Transition to physician medical care

A significant change in the use and availability of nurse-midwives occurred in the 1950s and 1960s. The shift away from midwife-assisted home births to hospital births was apparent during this time. By 1951, an increase in the number of hospital births was reported; however, midwives were still receiving some training to assure adequate care in the home setting. Medical statistics indicate that twenty-eight midwives were in private practice in 1952.

In 1953, the first year after the enactment of the “Nurse Practice Act,” which established new licensing requirements, twenty-one certified midwives and three partially trained midwives were working for the government. None were employed in the private sector.

Birth certificate records of the Office of Vital Statistics did not begin indicating, until March 1955, whether the child’s birth had been attended by a midwife or a physician. In the subsequent ten months of that year, nineteen midwives had certified 284 births as being attended by midwives. This number was about fifteen percent of the 2,105 total number of births.

In 1956, the same year that the Guam Memorial Hospital facility opened in Tamuning, there were twenty registered midwives practicing in villages on Guam.

The government reported that in 1953, 45 percent of the births in Guam were attended by midwives, as compared with 2.6 percent of the births reported in 1964. The birth records for 1955 and 1960 show that the number of midwife-assisted births decreased from an estimated 15 percent of the total number of births in 1955 to 8 percent in 1960. In 1967, there were only nine midwife-assisted births, and all were reported by the same midwife. The last midwife license from that era expired in 1967. The practice of giving birth in a hospital continues on Guam today.

Despite the nurse-midwives’ creditable record of services, their role in assisting with home births in Guam has disappeared, owing to a combination of factors such as development of the US medical care model, the end of midwifery training, new licensure requirements, increased numbers of physicians, and the opening of new hospital facilities. The focus of the birthing process shifted away from families and home to an institutionalized medical setting.

Cars, cash economy changed birthing practices

This shift may also have been due to an increased access to cash by Chamorros, who in the prewar era were primarily farmers with little cash to spare. After the war, especially with the US military seizure of vast tracts of farmland, Chamorros were forced into the cash economy, finding jobs easily with the military as they began massively militarizing Guam.

In the prewar years, one of the major reasons women went to their pattera instead of the doctors at the Susana Hospital was financial, and thus, the removal of these financial constraits made it possible for more women to seek out hospital services.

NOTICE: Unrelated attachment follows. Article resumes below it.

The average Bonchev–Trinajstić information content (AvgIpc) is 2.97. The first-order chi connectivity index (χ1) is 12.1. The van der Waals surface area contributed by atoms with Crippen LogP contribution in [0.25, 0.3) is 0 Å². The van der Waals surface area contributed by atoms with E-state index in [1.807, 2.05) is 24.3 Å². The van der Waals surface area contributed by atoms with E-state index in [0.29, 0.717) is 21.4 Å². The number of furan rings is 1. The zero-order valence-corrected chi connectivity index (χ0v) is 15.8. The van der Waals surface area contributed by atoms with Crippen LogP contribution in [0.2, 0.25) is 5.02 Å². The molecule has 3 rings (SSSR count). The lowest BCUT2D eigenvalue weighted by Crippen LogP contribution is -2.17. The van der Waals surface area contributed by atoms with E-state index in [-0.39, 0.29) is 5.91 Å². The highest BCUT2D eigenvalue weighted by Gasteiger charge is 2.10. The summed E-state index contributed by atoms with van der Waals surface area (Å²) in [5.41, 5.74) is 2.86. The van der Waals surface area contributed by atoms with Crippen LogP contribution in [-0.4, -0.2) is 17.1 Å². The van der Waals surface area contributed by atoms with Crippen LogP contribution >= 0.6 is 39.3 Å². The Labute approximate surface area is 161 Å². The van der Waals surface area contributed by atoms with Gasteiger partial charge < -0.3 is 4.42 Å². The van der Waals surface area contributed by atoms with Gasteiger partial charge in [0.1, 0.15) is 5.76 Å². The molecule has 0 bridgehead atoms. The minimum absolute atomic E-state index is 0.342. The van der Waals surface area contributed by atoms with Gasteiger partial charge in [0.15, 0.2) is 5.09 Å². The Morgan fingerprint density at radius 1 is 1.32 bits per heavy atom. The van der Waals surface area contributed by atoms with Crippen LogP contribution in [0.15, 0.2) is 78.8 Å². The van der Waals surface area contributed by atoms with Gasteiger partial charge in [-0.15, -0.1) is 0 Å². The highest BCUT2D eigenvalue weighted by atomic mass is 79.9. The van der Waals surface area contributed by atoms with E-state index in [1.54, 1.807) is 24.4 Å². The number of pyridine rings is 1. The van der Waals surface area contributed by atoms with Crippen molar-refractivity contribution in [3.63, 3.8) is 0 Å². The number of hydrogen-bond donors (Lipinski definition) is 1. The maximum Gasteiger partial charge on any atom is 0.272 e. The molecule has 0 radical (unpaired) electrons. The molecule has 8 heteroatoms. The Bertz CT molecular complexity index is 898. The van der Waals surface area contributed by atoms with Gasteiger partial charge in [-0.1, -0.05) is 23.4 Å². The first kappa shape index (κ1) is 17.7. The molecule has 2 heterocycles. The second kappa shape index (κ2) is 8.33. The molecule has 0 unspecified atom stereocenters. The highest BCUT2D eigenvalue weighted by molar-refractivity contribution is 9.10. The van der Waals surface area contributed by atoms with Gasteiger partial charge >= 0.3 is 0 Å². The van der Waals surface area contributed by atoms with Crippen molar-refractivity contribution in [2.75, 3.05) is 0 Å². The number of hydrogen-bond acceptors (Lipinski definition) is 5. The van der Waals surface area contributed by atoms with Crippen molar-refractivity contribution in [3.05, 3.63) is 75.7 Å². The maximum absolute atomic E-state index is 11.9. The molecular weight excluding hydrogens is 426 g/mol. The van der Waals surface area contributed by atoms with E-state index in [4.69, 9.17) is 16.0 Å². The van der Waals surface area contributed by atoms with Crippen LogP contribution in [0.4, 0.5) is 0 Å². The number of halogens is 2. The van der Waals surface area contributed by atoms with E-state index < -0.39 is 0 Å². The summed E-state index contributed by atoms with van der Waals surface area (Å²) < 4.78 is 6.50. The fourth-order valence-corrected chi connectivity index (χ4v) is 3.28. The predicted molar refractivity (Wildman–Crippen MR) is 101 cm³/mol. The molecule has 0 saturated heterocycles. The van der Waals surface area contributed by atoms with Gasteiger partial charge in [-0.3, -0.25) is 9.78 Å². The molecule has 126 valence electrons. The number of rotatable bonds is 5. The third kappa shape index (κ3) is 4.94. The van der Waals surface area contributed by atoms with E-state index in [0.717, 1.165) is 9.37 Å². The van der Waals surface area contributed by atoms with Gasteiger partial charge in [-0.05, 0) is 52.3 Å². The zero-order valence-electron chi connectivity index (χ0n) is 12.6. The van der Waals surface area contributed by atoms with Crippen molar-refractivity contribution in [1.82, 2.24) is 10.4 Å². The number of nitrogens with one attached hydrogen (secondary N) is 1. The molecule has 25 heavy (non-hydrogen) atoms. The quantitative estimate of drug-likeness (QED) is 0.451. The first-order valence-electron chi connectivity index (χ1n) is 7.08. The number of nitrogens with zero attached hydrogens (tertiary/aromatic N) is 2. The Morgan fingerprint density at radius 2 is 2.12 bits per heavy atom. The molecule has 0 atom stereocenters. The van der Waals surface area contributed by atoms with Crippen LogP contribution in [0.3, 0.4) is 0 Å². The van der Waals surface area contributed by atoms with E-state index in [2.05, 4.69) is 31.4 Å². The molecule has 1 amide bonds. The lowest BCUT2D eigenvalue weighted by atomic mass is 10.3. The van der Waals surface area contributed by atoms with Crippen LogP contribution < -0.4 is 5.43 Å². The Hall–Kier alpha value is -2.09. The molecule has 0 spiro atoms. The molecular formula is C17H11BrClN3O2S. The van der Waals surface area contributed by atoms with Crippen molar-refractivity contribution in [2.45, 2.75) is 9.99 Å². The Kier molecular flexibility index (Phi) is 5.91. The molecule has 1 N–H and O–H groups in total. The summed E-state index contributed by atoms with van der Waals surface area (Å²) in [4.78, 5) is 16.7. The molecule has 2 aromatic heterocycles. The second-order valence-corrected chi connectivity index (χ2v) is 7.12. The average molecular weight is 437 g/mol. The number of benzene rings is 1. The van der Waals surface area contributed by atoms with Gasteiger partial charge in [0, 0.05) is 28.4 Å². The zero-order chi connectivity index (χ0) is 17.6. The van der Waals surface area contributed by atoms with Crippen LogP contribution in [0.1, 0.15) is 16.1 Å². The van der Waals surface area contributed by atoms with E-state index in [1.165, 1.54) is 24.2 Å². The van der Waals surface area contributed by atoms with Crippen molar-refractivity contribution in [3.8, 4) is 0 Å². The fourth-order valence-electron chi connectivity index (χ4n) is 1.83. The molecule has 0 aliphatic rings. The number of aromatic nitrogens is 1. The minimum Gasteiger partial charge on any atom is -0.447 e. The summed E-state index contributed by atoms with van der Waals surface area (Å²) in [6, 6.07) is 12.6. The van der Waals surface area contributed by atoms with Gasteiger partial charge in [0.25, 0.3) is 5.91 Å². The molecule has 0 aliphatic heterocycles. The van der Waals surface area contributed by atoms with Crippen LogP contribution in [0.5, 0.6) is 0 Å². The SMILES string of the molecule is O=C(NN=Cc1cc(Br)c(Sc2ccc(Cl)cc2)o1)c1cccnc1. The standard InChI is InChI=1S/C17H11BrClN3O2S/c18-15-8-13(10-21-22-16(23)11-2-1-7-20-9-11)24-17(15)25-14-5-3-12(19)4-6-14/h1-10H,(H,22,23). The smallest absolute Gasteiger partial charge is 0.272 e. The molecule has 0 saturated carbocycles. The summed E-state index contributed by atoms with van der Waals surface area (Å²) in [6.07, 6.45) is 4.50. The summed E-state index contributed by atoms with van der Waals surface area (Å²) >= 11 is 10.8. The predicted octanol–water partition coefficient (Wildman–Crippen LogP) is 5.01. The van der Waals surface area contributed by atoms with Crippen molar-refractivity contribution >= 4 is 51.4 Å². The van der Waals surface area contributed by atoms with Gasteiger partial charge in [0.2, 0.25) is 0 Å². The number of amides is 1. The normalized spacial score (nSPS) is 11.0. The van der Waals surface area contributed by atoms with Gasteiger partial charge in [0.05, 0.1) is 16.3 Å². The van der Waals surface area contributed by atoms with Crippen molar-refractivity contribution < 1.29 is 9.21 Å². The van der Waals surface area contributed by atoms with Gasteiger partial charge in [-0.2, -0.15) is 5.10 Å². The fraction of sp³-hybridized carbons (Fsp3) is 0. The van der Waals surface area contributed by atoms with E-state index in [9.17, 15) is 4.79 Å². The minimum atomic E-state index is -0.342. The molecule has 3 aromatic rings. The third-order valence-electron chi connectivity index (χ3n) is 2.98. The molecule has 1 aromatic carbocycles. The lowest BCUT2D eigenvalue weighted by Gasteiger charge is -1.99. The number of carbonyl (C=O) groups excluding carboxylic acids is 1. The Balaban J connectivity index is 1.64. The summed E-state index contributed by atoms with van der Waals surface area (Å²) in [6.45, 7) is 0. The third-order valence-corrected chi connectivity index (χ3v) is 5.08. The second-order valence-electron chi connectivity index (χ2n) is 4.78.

There’s a lot to be said about modernity and the hospital being viewed as a provider of “modern” health care in the post-war context. After the war, Chamorros expressed a patriotism to the US that was unprecedented before the war, and especially after the granting of US citizenship, Chamorros sought out numerous ways to express their loyalty to the USA, including going to the hospital. In the context of liberation and new feelings of pride regarding Guam’s place in the US, Chamorros found ways to demonstrate their “belonging,” including seeking out all that was “modern.”

Increased access to cars was also an important factor in promoting the hospital’s use. After all, if one’s transportation was a carabao cart (as it was for most people before 1950), then during labor, the prospects of riding a carabao cart to a hospital were not well-received. Having
someone come to your house was instead a preferable alternative.

Nurse midwives used again

Staff of the Guam Board of Nurse Examiners reported in December 1996 that the Board had issued licenses to nine nurse-midwives, one of whom is a Chamorro woman who trained in the United States. The board estimates that about six nurse-midwives are presently practicing in Guam, all at large, private clinic settings. Some of these nurse-midwives also assist with births at the hospital. In 1993, an estimated 9 percent of the births at Guam Memorial Hospital were attended by nurse-midwives. This percentage has probably increased since 1993, but data are not available to verify this assumption. The recent increase in the demand for nurse-midwives is attributable to two factors: medical care organizations are seeking ways to lower the cost of medical care and to offset a shortage in the number of physicians who have a specialty in obstetrics.

A renewed parental interest in making childbirth more family oriented should create an even greater demand for a new generation of nurse-midwives who can bridge the gap between medical ideologies and the desired family-centered birthing event.

By Karen A. Fury Cruz, RN, MPH


For further reading

DeLisle, Christine Taitano. Placental Politics: CHamoru Women, White Womanhood, and Indignity under US Colonialism in Guam. Chapel Hill: University of North Carolina Press, 2022.

Guevara, Claudia. “I Pattera.” Glimpses of Guam 15, no. 3 (1975): 60-63.

Haddock, Robert L. A History of Health on Guam. Hagåtña: Cruz Publications, 1973.

Hattori, Anne Perez. Colonial Dis-ease: U.S. Navy Health Policies and the Chamorros of Guam, 1898-1941. Pacific Islands Monograph Series 19. Honolulu: University of Hawai`i Press, 2004.

US Navy Department. Information on Guam Transmitted by the United States to the Secretary-General of the United Nations. OPNAV-P22-100G. Washington, DC: OPNAV, 1949.